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Journal for 30 March 2006


The busier I get, the less I get done. I mean, I still have follow-up work to do from SXSW, about two week’s worth of laundry in the hamper, a car past-due for an oil change, and my taxes. And I still haven’t written about this past weekend’s grand cat incident. Argh.

On deck for this weekend: Fixing the above, and Beth Orton at First Ave.

Posted in Journal at 10:23 pm

MovieLog: Rabbit-Proof Fence


Rabbit-Proof Fence is a very pretty and surprisingly well-acted film, one that manages to confront racism without being preachy about it. While there’s apparently some disagreement as to its accuracy, it does work as a basic introduction to the Stolen Generations, something I suspect most of us outside Australia don’t know much about. (More surprising than anything else is that the Australian government continued the policy of removing mixed-race Aboriginal children from their parents up to the 1970’s.) And for that, it’s worth checking out. 8/10.

Posted in MovieLog at 11:52 pm

MovieLog: Why We Fight


It doesn’t contain anything most of us don’t already know, but Why We Fight does do a good job of stitching together all of the elements that led to us being stuck in Iraq, and does so in a more level-headed manner than would be taken by someone like Michael Moore.  Numerous Republicans, including John McCain, are given significant screen time, and their words are among the most persuasive in the movie, although not always in the way they’d like them to be.

Recommended, but only to those who can stand being frustrated for a few hours.  8/10.

Posted in MovieLog at 12:37 am

Looking Back at SXSWI 2006


So, anyway, a not-so-quick wrap-up on SXSW. I’ve waited a week to write this, hoping I’d develop a more nuanced view on what in general I felt was a fairly disappointing conference, but I haven’t, so here goes.

First, the good: As with previous years, I met a lot of smart, talented and frighteningly intelligent people, and got the chance to catch up with folks I only see when in Austin. There were a number of good panels as well, with the Ambient Findability, Ubiquitous Computing, Folksonomies and (dangerously overcrowded) Online in Offline Spaces panels sticking out. This year also brought the opportunity for me to drag a couple of people to the conference, and it was very cool to see them take full advantage of all it had to offer.

That said, SXSW didn’t seem to have quite the friendly, collaborative feel it had in previous years. To be sure, that was at least partly due to the size of the conference. (The scale really hit me at the frog design party, when I remember thinking that if there were people there that I knew, I was never going to run into them.) But the conference had more of a corporate feel as well. Where in previous years it was usually pretty easy to meet people by simply turning to a neighbor before a panel and saying hello, this year doing so seemed to be an invitation to a sales pitch.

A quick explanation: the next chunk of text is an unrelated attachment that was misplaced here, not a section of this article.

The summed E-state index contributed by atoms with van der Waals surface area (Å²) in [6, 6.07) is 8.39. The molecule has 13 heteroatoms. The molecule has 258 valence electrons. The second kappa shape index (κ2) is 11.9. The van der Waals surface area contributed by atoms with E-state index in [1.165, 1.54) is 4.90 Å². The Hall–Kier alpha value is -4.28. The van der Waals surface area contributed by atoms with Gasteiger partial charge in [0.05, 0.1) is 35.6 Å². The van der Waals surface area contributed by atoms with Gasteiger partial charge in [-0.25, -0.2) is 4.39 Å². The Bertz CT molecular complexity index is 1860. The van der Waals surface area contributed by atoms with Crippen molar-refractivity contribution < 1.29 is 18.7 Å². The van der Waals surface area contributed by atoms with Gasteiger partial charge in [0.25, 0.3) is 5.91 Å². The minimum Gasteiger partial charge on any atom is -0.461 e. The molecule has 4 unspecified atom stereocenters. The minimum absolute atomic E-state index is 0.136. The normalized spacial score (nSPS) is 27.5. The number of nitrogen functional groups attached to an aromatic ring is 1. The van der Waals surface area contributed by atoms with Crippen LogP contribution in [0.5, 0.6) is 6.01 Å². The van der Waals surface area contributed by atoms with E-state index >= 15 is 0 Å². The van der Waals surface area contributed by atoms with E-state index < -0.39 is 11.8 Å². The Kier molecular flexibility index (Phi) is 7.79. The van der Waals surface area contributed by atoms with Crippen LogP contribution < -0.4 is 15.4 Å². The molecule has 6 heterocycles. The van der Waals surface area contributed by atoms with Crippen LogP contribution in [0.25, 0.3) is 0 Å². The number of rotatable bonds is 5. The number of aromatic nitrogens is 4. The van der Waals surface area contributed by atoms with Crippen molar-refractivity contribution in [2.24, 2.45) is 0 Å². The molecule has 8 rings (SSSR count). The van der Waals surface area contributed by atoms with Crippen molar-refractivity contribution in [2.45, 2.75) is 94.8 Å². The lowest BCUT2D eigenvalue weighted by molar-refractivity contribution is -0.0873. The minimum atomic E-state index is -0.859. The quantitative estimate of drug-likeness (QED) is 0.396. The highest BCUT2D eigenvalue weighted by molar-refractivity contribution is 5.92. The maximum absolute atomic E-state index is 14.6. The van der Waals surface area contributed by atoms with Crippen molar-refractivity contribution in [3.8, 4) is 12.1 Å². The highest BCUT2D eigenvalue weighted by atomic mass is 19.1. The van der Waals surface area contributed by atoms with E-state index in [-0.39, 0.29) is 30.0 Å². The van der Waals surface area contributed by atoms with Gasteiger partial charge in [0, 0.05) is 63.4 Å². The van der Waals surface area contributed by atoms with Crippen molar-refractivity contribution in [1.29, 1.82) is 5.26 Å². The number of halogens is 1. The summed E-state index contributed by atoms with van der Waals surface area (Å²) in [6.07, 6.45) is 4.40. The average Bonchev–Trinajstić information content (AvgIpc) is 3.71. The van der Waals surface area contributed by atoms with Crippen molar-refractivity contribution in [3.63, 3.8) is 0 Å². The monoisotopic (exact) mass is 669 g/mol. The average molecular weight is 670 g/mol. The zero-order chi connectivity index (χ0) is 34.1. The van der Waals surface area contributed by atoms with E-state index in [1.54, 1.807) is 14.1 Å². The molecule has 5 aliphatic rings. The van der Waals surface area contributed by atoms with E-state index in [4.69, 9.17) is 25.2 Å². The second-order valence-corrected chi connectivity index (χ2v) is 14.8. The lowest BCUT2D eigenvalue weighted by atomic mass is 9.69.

Now, I don’t think there’s anything inherently wrong with a business-orientated conference–I’ve been to a number and have generally found them to be useful–but one of the main things that made SXSW so great was that it usually seemed to transcend the business element. It was a place that people would talk about the web in terms of culture, art and community, usually with straight faces, and often without any discussion of monetization. While that heritage was still evident this year, the focus had shifted dramatically from previous years, and I’m concerned about what future conferences will bring. To boil it down, I’d gladly give up the free food and alcohol for a smaller conference where people don’t bring up connecting on LinkedIn in their second or third sentences.

I’m not sure anything can be done about this year’s shift, or even if anything should be done. The conference has grown, and barring a Bubble 2.0 situation, it’s probably going to stay big. One of the more interesting conversations I had was with an accomplice from last year who’d ditched SXSW for BarCamp Austin, and had clearly had a fantastic time at it. I’m looking to attend MinneBar, but obviously not as a replacement to SXSW. The problem is, if you have a conference–or unconference–that’s primarily made up of geeks, the main thing it’s going to turn out is a bunch of people geeking out, and that’s only a small part of what has made SXSW special in the past.

The word “culture” keeps popping into my head. That’s what I feel we’ll lose if SXSW goes corporate, and I’m not sure something will rise to replace it.


This is my fault, but my panel judgement was very poor this year. With the exceptions listed above, I didn’t learn all that much from them, and there was nothing that really surprised or frightened me. I specifically regret missing the Creating Passionate Users and Future of Radio panels, both of which were spoken of highly by those who attended. Hopefully there will be podcasts.


I know I’m coming across as cranky, and probably a bit disrespectful, but that’s not my intention. SXSW has changed, and I’m having trouble adjusting to it.

Posted in Journal,SXSW,Travelog at 1:38 am

MovieLog: V for Vendetta


I’m not even going to waste time reviewing this one. Let’s just say I was thoroughly disappointed. 4/10.

Posted in MovieLog at 8:43 pm

Journal for 18 March 2006


Well, I’m back in a pleasantly snow-encrusted Minneapolis. SXSW was different this year, and I’m sure I’ll have an inordinate amount to write about it, but for this weekend at least I expect to be content to stay offline and recover.

Posted in Journal at 10:16 am

SXSWi: Panel: RSS – Not Just for Blogs Anymore


Panel: DeuPree / Johnson / Frye (Feedburner) / Levin

Currently at least 75 million consumers and business people in the USA and UK. Only 17-32% actually know they’re using RSS

2003 RSS use: blogs
2005 RSS use: Podcasts / Commercial Customers / Other Peer Produced Content (bit torrent, etc.) / Web Services / Watchlists / Blogs

Feed items are getting a life outside of their parent RSS feeds.

  • news filters
  • spliced feeds
  • personal aggregators
  • resysndication
  • blogs of remixed feeds

How do you retain attribution of your content when you publish with RSS? How do you even know when people are even doing that?

Johnson: If you have a podcast, have at least one RSS feed with all podcasts included, not just the last 5 or ten. Some people may not have heard your stuff before, and may be interested in all of them.